Try Our Apps


Avoid these words. Seriously.


[ih-myoo-tuh-buh l] /ɪˈmyu tə bəl/
not mutable; unchangeable; changeless.
Origin of immutable
late Middle English
First recorded in 1375-1425; late Middle English word from Latin word immūtābilis. See im-2, mutable
Related forms
immutability, immutableness, noun
immutably, adverb Unabridged
Based on the Random House Dictionary, © Random House, Inc. 2018.
Cite This Source
Examples from the Web for immutability
Contemporary Examples
Historical Examples
  • As it was yesterday so it was to-day in that gracious shrine of immutability.

    The Rough Road

    William John Locke
  • The immutability of the Law will be treated in detail later.

  • He alone did not obey the law of immutability in the enchanted, sleeping castle.

    War and Peace Leo Tolstoy
  • Its immutability is therefore, indeed, the cause of the universal becoming.

    Creative Evolution Henri Bergson
  • Where are the passages in which Buffon affirms the immutability of species?

    Evolution, Old & New Samuel Butler
  • Nevertheless, this immutability of popular ideas is not quite perfect.

    The American Credo George Jean Nathan
  • The immutability of them, and the majesty, relieved the tenseness of his mood.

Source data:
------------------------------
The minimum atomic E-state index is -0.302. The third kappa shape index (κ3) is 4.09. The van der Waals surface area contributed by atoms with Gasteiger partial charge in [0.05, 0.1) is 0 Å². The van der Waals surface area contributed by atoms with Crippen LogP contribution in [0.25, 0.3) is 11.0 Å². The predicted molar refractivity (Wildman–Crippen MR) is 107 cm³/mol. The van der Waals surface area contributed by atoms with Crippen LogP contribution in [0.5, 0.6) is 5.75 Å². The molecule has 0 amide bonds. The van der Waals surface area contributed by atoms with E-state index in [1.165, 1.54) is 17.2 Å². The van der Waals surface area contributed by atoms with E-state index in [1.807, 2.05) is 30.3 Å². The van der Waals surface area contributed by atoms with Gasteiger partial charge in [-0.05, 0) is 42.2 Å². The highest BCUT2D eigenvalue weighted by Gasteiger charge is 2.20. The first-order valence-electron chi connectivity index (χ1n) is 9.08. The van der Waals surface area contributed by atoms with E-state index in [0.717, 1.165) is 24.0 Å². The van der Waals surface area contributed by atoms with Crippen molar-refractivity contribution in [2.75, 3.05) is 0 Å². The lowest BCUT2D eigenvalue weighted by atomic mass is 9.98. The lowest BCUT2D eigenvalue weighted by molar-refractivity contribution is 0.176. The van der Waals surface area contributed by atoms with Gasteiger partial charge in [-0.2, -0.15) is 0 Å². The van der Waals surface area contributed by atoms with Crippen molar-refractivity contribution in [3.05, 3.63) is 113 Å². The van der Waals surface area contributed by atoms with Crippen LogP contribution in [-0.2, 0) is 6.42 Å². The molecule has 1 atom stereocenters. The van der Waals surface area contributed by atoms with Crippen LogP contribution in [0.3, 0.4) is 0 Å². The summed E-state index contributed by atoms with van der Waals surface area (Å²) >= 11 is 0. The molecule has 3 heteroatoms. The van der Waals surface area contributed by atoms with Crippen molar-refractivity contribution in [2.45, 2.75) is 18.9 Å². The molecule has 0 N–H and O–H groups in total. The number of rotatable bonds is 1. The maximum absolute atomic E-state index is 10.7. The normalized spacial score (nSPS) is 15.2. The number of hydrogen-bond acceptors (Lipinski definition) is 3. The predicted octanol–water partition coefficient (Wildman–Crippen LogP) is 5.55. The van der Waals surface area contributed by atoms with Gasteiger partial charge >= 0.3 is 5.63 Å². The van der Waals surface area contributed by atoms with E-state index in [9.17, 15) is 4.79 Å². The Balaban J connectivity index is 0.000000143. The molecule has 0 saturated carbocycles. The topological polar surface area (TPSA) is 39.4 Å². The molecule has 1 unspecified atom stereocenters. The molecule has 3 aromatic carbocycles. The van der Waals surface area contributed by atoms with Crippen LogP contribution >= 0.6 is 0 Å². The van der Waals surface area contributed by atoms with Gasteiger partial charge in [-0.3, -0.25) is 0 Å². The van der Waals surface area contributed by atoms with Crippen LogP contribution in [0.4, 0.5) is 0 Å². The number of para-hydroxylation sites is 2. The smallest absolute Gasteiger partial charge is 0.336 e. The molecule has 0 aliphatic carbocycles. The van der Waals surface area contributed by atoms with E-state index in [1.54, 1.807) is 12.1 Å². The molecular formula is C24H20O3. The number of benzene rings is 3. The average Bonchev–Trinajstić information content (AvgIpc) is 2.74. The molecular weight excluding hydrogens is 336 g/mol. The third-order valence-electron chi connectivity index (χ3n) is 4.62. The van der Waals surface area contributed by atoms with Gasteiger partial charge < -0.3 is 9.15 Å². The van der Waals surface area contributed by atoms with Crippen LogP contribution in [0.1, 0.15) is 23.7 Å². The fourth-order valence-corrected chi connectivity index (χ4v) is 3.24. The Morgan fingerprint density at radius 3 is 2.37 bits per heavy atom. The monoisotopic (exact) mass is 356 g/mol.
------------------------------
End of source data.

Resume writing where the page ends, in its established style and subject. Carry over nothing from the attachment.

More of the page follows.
Heart of the Blue Ridge Waldron Baily
  • The insensibility of the sea, the immutability of the spectacle, revolt me.

  • Isn't it the preservation and immutability of existing borders?

    After the Rain Sam Vaknin
British Dictionary definitions for immutability


unchanging through time; unalterable; ageless: immutable laws
Derived Forms
immutability, immutableness, noun
immutably, adverb
Collins English Dictionary - Complete & Unabridged 2012 Digital Edition
© William Collins Sons & Co. Ltd. 1979, 1986 © HarperCollins
Publishers 1998, 2000, 2003, 2005, 2006, 2007, 2009, 2012
Cite This Source
Word Origin and History for immutability

1590s, from Latin immutabilitas, from immutabilis (see immutable).

Nought may endure but Mutability. [Shelley]



early 15c., from Old French immutable and directly from Latin immutabilis "unchangeable," from assimilated form of in- "not, opposite of" (see in- (1)) + mutabilis "changeable," from mutare "to change" (see mutable). Related: Immutably.

Online Etymology Dictionary, © 2010 Douglas Harper
Cite This Source

Word of the Day

Nearby words for immutability

Word Value for immutability

Scrabble Words With Friends